Wednesday, December 2, 2009

"Le Smoking Jacket" Tutorial, Part 1: Purchasing the Pattern

Hey, gang!  As part of the development of a "new direction" for this blog,  I'm especially excited to bring you this next series of walk-through tutorials!  I'm starting a new project that I mentioned in previous posts, and I decided this would be a good opportunity to simply share how the process is going as I finish each step of the garment.  Not only is it a good educational opportunity, but it's a chance to discuss some pseudo-tailoring skills that I, personally, haven't had a chance to practice in a long time.  You get to see how a garment is made for Relished Artistry, and I'll get to go off on interesting tangents about applicable topics!

So.  Here we go.  "Part 1: Purchasing the Pattern".

I have always wanted to do a smoking jacket for Relished Artistry.  In my past, I've had lots of opportunities to work on menswear--it's one of my strengths, I feel, especially the construction of pants.  I have a book of "how to's" that's I've collected over the years through my theatrical sewing experiences, and it's come in quite handy.  I'm fortunate enough to have developed some speed through the years, so I'm often hired specifically because I can sew quickly.  Of course, that doesn't mean I have developed fitting skills, so if something doesn't fit or hang correctly I'd have to figure out how to fix it before I could launch into sewing anything...  That's what "mock-ups" are for, really.

Anyway, I don't personally have a lot of menswear patterns--I've not been in the loop for the pattern development steps of the process, just the other end where all that's been figured out and I'm sewing it all together.  As a consequence, my personal collection of suit jackets doesn't exist.  I have some books that walk through drafting up period suit jackets and such, but I don't have the patience nor time to do that right now.  So I opted to purchase a commercial pattern to get me started.

Folkwear Patterns specializes in period and ethnic patterns.  I've used their patterns before, and they've been around for a very long time (in the "specialized pattern industry" anyway).  Their instructions are clear and their garments visually remarkable when completed.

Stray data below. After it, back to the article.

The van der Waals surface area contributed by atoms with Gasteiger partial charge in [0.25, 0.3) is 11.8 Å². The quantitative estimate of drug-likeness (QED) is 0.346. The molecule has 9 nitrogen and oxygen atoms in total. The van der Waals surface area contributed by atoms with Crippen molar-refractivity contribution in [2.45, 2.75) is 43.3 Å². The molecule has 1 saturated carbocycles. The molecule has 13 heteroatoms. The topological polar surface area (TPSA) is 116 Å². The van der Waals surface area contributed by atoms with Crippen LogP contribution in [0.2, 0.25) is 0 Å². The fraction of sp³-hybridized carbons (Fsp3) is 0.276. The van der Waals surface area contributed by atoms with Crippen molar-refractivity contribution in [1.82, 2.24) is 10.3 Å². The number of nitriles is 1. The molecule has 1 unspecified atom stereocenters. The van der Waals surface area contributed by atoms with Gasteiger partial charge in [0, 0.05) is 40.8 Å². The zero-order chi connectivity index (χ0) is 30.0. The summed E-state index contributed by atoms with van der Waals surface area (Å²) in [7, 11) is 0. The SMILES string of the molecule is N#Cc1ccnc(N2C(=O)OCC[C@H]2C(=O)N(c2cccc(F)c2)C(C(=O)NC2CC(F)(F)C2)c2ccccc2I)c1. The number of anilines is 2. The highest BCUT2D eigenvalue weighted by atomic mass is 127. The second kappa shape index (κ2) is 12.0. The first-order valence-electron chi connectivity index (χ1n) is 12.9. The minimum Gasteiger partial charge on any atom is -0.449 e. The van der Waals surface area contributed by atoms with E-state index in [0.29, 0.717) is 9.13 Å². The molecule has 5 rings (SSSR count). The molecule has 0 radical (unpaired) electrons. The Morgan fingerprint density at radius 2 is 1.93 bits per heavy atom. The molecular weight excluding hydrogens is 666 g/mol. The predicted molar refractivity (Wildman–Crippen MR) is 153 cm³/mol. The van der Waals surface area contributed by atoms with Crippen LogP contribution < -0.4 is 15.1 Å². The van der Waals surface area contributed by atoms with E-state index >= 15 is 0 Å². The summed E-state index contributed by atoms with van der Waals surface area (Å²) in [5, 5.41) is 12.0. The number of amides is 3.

So I opted for their smoking jacket pattern in lieu of making my own.  It's a great jacket--I ordered it through their website and got it 3 days later through the mail.  Inside are a couple pages of instructions, the patterns themselves, and some promotional material as well as a newsprint catalog of the entire line.  It also comes with a knit pattern for a tank top for women.  I don't knit, but maybe someday... hehe...

Because the pattern comes with several sizes printed on the paper all at once, and I want to retain the capability of making multiple sizes, before I even get started I will transfer the different sizes of the pattern to different sheets so I can store them separately.  There are different pattern papers that you can use for this--all the way from simple Kraft paper (which is the brown kind you wrap packages in for the mail and can purchase at a corner store) to specific fabric-esque materials specifically for transfers.  Folkwear patterns come with an insert that contains a sample of a type you can purchase from them: Here.  I use a roll of something that I bought locally.

You'll also need some sort of transfer paper to trace the lines from one fabric through to the other fabric.  You can get the kind that I use from Richard the Thread, in Los Angeles. This kind of transfer paper isn't the kind that you can purchase normally at your local sewing store--this isn't chalk based, it's more like carbon paper.  The lines produced are clearer, don't rub off as easily, and the paper is much bigger to accommodate less shifting around.

The pattern is appropriate for several different kinds of fabrics, but I am going to use the black cotton velveteen that I purchased from Fabric Direct.  I've used this almost exclusively for several projects, and I'm almost at the end of my 25 yard bolt, so I'm going to have to purchase more soon.  The coat is unlined, so there isn't a need to purchase any lining fabric.  For this first try, I'm goign to follow the directions on the pattern itself, but for future endeavors I will certainly add a lining--they make the garment much more complete and somehow more upscale (in my opinion).  The pattern also requires 1 3/8 yds of wide flannel for interlining, 1 yd of wide light to medium-weight interfacing, and optionally 1 yd of 1/2" doublefold bias tape for the armhole finish (which I don't need since I'll use my overlock machine instead) and optional shoulder pads.

If you'd like to join me on this little tutorial, I'm going to post each chapter of the tutorial with copious photographs as I move along, probably once or twice a week.  I'd encourage you to purchase the materials if you'd like to make one yourself--it's going to be a lot of fun!  I plan on embellishing the back of the jacket with some masculine fabric painting, expanding my repertoire from leaves and roses and greenery to maybe... ducks or something.  I dunno.  I'll have to experiment.  Maybe a nice pipe with twisting, swirling smoke up and over the shoulder...  hmmm...  : )

Until next time, Live Life with Relish!

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